She has a terrific backstory too. Sana’s sister Ada gets framed when her boyfriend dies by suicide. A senior cop keeps extorting money from Sana in return for keeping her family ‘safe’. Sana also has to pay a heavy price for unknowingly getting involved in Samar’s manic game. Unfortunately, we never see Sana shine as a young student leader. Neither do we see any other women from the university take the lead. When it comes to campus politics, are women on screen just present to look pretty or be the centre of attraction?

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The ‘Leaders’ in Yuva

Ajay Devgn and Esha Deol in <i>Yuva</i>.
Ajay Devgn and Esha Deol in Yuva.

Mani Ratnam’s Yuva, which depicted the relationship between India’s youth and politics, is relevant even today. The filmmaker divided Yuva into three segments, each charting the male protagonist’s journey till they intersect at the climax.

The protagonist of the first story is Abhishek Bachchan aka Lallan Singh, a young man who is financially challenged. Despite the energy, Lallan’s lack of ambition fails to get him a job. That’s when he gets introduced to Gopal Singh (Sonu Sood), a local leader and right-hand man of politician Prosonjit Bhattacharya (Om Puri). Lallan forgets about his family and gravitates towards Singh, even landing behind the bars twice.

The second character is a college union leader Michael Mukherjee (Ajay Devgn). Steeped in idealism, Michael has bigger political aspirations. He plays the role of an ‘ideal’ leader in a Kolkata university, who doesn't shy away from taking on Prosonjit’s goons. Students look up to Michael for inspiration, they try to follow in his footsteps as he attempts to cleanse the society of corruption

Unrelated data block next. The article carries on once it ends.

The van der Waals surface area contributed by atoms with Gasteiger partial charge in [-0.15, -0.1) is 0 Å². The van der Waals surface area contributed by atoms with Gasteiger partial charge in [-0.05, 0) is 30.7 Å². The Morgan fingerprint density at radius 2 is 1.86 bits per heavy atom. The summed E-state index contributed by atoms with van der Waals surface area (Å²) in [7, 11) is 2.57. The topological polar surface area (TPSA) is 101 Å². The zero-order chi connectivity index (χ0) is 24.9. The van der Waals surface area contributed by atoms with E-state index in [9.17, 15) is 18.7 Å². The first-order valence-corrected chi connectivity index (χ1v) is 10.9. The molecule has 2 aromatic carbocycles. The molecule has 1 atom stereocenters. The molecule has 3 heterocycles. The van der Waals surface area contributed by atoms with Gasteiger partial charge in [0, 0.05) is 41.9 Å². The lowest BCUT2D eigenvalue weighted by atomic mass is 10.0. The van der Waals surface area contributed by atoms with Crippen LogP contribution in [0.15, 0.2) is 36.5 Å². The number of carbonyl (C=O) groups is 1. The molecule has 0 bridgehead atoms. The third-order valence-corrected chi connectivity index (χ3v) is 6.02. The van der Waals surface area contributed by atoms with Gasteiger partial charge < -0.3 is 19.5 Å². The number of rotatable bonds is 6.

On the other hand Arjun Balachandran (Vivek Oberoi) is an upper middle-class graduate aspiring to leave India to study abroad and land a cushy job, much to the chagrin of his father. Arjun dates Meera (Kareena Kapoor), who is about to get married to another man. A chance encounter with Michael turns Arjun’s world upside down and he decides to stay back and gets actively engaged in politics.

In all of this, what Mani Ratnam completely ignored was giving the women meatier, more dignified roles. Esha Deol plays Ajay Devgn’s love interest Radhika and throughout the movie all we see her do is fight with relatives or teach French. We are not denying that Radhika has a strong personality but does that mean it has to solely revolve around the man? Couldn't she have channelised the same gusto in college too?

Khan’s Meera too suffers the same fate. She is present just so Vivek Oberoi’s character benefits from it. Meera claims in the end that she was casually dating Arjun because of his decision to leave India but only became serious when he wanted to ‘serve’ his country. Well, isn’t that hilarious?

The men of Yuva were engrossed in the affairs of the country, while the women were busy determining whether to accept or turn down men depending on their scores in the patriotic meter. It’s only Rani’s Shashi who shines in the film.
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Rang De Basanti and the Token Woman

A still from <i>Rang De Basanti</i>.
A still from Rang De Basanti.